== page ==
Activists demonstrating against a contentious natural gas pipeline in West Texas have asked their Facebook followers for gas money, so they can relocate to Kansas.
Members of Two Rivers Camp – Stop Trans-Pecos Pipeline have started a donation page on Facebook requesting money to finance their relocation to the Sunflower State, saying they need cash for fuel. Other protesters “got stuck” and now need “some help with gas money,” the group wrote in a post March 29.
“We could use some help with gas …” the group wrote in the post.
Two Rivers was one of the groups leading the charge against the Trans-Pecos pipeline, a 148-mile project transporting natural gas through the Big Bend region in Texas to Mexico. The group’s members were trying to turn the project into the next Dakota Access Pipeline, which was developed by the same group — Energy Transfer Partners — that is building Trans-Pecos.
Demonstrators hoped to use DAPL-style tactics against Trans-Pecos. In particular, they worked to erect makeshift campsites near the project’s construction site, and planned non-violent “direct actions” against those building it.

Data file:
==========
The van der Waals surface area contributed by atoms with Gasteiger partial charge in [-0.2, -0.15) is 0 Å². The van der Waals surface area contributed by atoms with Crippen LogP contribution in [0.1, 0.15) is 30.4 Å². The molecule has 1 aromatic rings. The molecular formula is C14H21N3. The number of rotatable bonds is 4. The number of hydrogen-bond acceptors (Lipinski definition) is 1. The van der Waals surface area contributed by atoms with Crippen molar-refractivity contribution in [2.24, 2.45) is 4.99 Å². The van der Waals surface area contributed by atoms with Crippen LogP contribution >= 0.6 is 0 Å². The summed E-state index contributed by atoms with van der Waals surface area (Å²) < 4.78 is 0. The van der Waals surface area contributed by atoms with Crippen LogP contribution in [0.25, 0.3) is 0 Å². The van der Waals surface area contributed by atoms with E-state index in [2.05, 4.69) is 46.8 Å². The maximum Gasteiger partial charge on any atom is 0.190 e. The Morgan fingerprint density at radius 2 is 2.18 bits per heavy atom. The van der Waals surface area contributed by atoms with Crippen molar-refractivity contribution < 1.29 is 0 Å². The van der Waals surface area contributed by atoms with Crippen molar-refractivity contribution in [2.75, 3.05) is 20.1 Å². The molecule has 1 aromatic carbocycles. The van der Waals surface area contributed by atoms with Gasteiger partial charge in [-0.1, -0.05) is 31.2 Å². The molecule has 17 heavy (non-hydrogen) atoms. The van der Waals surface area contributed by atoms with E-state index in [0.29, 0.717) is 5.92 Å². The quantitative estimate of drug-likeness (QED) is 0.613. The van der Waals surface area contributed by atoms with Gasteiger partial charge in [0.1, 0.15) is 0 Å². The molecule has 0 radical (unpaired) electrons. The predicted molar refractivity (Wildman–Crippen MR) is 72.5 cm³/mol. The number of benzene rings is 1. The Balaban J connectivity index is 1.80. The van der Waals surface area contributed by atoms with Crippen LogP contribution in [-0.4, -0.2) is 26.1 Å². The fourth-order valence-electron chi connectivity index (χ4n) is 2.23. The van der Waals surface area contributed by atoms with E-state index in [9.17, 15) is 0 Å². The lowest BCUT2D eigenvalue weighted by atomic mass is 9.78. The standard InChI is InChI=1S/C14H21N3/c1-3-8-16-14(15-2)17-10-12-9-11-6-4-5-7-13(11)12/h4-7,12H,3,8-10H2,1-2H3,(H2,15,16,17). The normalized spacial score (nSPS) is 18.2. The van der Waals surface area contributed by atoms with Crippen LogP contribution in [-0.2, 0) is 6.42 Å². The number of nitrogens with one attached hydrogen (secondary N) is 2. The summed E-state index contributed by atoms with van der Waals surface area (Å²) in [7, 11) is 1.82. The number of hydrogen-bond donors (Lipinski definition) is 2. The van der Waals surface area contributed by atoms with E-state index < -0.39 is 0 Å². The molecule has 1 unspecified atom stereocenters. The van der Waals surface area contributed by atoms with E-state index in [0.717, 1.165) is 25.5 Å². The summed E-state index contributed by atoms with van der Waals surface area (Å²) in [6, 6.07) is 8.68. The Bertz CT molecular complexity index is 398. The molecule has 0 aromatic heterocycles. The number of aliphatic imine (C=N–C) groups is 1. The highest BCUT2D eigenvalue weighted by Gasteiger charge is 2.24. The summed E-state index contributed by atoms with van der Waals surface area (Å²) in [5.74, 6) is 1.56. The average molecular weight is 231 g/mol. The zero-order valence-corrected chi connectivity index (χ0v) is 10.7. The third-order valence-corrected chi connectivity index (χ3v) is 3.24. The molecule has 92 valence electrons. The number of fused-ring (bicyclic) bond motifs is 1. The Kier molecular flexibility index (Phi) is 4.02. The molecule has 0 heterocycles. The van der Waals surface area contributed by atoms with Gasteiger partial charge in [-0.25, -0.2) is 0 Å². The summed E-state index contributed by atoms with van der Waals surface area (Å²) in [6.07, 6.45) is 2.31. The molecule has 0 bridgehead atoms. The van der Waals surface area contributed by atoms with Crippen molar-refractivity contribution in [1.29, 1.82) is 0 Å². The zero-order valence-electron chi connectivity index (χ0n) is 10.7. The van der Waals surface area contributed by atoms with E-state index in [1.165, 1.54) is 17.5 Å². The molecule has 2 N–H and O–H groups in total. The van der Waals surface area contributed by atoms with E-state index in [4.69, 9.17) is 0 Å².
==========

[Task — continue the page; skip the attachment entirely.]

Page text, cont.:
The Two Rivers campsite popped up a month after the Army Corps of Engineers initially rejected the previously approved DAPL project, which was a nearly 1,200-mile-long pipeline. But President Donald Trump eventually approved the multi-billion project to carry Bakken oil from the Dakotas to Illinois.
Activists and members of the Standing Rock Sioux tribe spent months railing against the $3.7 billion DAPL project, based on the belief the pipeline would trample tribal grounds and potentially poison the tribe’s primary water supply.
Some energy analysts believe Two Rivers’ request for gas is telling, especially considering the lines they are protesting would make their own travel less expensive.
Supporters of Trans-Pecos never wanted the protesters in the Lone Star State to begin with, Steve Everley, a spokesman for Texas for Natural Gas, told The Daily Caller News Foundation. He acknowledged the ridiculousness of Two Rivers’ request.
“It’s obviously funny that they are crisscrossing the country to protest pipelines, using gasoline that costs a lot less thanks to fracking and pipeline infrastructure,” Everley said.
The Trans-Pecos pipeline is scheduled to come online as early as Friday.
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